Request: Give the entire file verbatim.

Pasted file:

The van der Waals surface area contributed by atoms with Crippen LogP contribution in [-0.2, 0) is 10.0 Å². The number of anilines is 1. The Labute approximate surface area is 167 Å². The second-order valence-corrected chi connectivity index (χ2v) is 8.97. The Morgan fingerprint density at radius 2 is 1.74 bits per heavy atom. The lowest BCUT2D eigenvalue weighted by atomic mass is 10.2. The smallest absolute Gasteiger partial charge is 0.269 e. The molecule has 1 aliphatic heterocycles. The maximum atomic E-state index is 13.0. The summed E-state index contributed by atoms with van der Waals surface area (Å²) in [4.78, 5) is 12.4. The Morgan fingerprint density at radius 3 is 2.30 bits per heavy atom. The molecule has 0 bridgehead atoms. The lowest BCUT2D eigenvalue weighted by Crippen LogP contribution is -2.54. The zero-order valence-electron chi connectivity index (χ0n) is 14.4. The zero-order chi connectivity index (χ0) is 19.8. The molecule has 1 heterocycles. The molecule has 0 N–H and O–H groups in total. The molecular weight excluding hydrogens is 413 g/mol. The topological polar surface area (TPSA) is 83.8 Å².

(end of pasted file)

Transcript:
The van der Waals surface area contributed by atoms with Crippen LogP contribution in [-0.2, 0) is 10.0 Å². The number of anilines is 1. The Labute approximate surface area is 167 Å². The second-order valence-corrected chi connectivity index (χ2v) is 8.97. The Morgan fingerprint density at radius 2 is 1.74 bits per heavy atom. The lowest BCUT2D eigenvalue weighted by atomic mass is 10.2. The smallest absolute Gasteiger partial charge is 0.269 e. The molecule has 1 aliphatic heterocycles. The maximum atomic E-state index is 13.0. The summed E-state index contributed by atoms with van der Waals surface area (Å²) in [4.78, 5) is 12.4. The Morgan fingerprint density at radius 3 is 2.30 bits per heavy atom. The molecule has 0 bridgehead atoms. The lowest BCUT2D eigenvalue weighted by Crippen LogP contribution is -2.54. The zero-order valence-electron chi connectivity index (χ0n) is 14.4. The zero-order chi connectivity index (χ0) is 19.8. The molecule has 1 heterocycles. The molecule has 0 N–H and O–H groups in total. The molecular weight excluding hydrogens is 413 g/mol. The topological polar surface area (TPSA) is 83.8 Å².